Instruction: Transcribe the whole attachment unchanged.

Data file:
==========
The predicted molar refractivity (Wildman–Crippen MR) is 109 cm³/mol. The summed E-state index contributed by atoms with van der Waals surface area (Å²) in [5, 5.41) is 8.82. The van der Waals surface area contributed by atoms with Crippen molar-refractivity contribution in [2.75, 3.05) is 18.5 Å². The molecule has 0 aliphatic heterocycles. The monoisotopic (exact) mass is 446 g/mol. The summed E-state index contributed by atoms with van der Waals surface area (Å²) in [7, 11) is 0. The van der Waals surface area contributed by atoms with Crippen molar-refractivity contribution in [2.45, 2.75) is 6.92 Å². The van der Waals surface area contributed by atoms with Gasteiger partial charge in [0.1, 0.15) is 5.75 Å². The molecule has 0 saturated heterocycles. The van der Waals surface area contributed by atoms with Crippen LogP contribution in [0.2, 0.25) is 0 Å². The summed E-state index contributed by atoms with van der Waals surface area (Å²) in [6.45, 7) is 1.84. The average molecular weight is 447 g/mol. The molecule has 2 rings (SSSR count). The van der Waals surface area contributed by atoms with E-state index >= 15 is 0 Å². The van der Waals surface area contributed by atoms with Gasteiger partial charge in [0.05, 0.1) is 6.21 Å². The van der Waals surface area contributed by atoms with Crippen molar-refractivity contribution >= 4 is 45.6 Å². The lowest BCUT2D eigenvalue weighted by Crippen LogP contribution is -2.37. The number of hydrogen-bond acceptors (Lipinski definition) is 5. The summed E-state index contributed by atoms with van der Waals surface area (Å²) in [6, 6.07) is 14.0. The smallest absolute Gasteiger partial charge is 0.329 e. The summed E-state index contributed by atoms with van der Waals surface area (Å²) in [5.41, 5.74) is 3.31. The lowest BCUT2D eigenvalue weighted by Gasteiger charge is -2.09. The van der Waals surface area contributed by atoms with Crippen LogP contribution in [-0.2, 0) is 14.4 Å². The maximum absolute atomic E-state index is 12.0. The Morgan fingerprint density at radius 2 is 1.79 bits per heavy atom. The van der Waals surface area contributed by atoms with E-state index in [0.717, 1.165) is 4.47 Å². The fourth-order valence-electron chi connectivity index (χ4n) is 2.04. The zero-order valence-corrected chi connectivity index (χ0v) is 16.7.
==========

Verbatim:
The predicted molar refractivity (Wildman–Crippen MR) is 109 cm³/mol. The summed E-state index contributed by atoms with van der Waals surface area (Å²) in [5, 5.41) is 8.82. The van der Waals surface area contributed by atoms with Crippen molar-refractivity contribution in [2.75, 3.05) is 18.5 Å². The molecule has 0 aliphatic heterocycles. The monoisotopic (exact) mass is 446 g/mol. The summed E-state index contributed by atoms with van der Waals surface area (Å²) in [7, 11) is 0. The van der Waals surface area contributed by atoms with Crippen molar-refractivity contribution in [2.45, 2.75) is 6.92 Å². The van der Waals surface area contributed by atoms with Gasteiger partial charge in [0.1, 0.15) is 5.75 Å². The molecule has 0 saturated heterocycles. The van der Waals surface area contributed by atoms with Crippen LogP contribution in [0.2, 0.25) is 0 Å². The summed E-state index contributed by atoms with van der Waals surface area (Å²) in [6.45, 7) is 1.84. The average molecular weight is 447 g/mol. The molecule has 2 rings (SSSR count). The van der Waals surface area contributed by atoms with E-state index >= 15 is 0 Å². The van der Waals surface area contributed by atoms with Gasteiger partial charge in [0.05, 0.1) is 6.21 Å². The van der Waals surface area contributed by atoms with Crippen molar-refractivity contribution >= 4 is 45.6 Å². The lowest BCUT2D eigenvalue weighted by Crippen LogP contribution is -2.37. The number of hydrogen-bond acceptors (Lipinski definition) is 5. The summed E-state index contributed by atoms with van der Waals surface area (Å²) in [6, 6.07) is 14.0. The smallest absolute Gasteiger partial charge is 0.329 e. The summed E-state index contributed by atoms with van der Waals surface area (Å²) in [5.41, 5.74) is 3.31. The lowest BCUT2D eigenvalue weighted by Gasteiger charge is -2.09. The van der Waals surface area contributed by atoms with Crippen LogP contribution in [-0.2, 0) is 14.4 Å². The maximum absolute atomic E-state index is 12.0. The Morgan fingerprint density at radius 2 is 1.79 bits per heavy atom. The van der Waals surface area contributed by atoms with E-state index in [0.717, 1.165) is 4.47 Å². The fourth-order valence-electron chi connectivity index (χ4n) is 2.04. The zero-order valence-corrected chi connectivity index (χ0v) is 16.7.